Brazilian jiujitsu is an individual sport, but we can’t train alone. We need good partners, and we need to reciprocate, in order to develop our chosen art. We need to practice on each other in a safe and productive manner, to provide feedback, and to test one another. We need to learn to be a good Uke in order to achieve, and help our teammates achieve, our individual goals.
The term Uke comes from the Japanese sport of Judo, and in the simplest sense means good training partner. But what makes a good partner?
“To understand that ‘uke’ means more exactly ‘to receive’ opens new views for the practitioner. To be on the uke end of training is not to be passively accepting of the technique. It is instead the attitude of receiving, meeting the throw on one’s own terms. The mentality of the uke is not one of resignation or worse yet, of stubborn resistance. The uke flows, absorbs the force of the throw, and while he does fall, his ukemi does not necessarily signal defeat. His fall is one he controls. He receives — and bounces up again.”Dave Lowrey, Sword and Brush: The Spirit of The Martial Arts (1995)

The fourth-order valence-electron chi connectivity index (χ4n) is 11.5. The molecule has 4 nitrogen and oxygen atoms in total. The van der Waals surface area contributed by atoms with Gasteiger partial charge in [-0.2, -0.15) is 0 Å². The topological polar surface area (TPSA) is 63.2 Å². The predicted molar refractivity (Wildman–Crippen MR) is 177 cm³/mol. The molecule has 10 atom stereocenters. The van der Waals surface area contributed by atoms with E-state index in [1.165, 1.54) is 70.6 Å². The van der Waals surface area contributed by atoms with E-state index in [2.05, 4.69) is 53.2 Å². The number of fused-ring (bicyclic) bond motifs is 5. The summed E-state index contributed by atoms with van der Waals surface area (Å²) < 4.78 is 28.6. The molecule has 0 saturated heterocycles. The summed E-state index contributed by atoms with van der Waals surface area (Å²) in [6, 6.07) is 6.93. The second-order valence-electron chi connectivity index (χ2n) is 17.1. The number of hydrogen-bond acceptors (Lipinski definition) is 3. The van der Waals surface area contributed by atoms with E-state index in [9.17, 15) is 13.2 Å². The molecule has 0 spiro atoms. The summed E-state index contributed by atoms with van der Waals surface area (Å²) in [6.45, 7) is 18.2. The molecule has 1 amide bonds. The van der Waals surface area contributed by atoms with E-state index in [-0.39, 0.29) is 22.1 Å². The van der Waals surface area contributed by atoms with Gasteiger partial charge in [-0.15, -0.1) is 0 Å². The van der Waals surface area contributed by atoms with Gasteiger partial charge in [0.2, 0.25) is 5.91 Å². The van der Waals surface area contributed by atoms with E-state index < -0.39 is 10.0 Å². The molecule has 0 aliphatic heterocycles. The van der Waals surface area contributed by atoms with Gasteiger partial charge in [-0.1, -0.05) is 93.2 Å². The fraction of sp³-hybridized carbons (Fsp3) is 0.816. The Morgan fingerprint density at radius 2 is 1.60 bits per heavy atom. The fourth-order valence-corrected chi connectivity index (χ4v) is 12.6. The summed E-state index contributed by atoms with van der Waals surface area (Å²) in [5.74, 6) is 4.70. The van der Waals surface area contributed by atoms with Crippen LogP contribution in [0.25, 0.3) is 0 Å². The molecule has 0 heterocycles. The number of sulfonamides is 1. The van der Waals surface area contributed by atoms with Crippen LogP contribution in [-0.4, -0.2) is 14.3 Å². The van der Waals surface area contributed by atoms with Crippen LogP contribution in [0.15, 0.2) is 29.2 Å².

When our partner is learning and drilling a technique, our job isn’t to resist, nor is it to lie limp like a rag-doll. This is a cooperative relationship; a good uke in BJJ finds the perfect balance between allowing them to perform the move, while maintaining a posture similar to what would occur when the technique is executed properly. As our partner’s understanding of the technique improves, the uke can increase resistance, or counter the move with the intent of providing the feedback necessary for refinement.
Even during the free-rolling portion of class, or randori, higher ranking students recognize the benefit of modifying their intensity in order to provide the most beneficial training for them and their partner. The nuance of each pairing should set the tone of the interaction; differences in experience, skill level, age, and size should all be part of the equation.
Being a good uke means striving for the win-win.
See you on the mat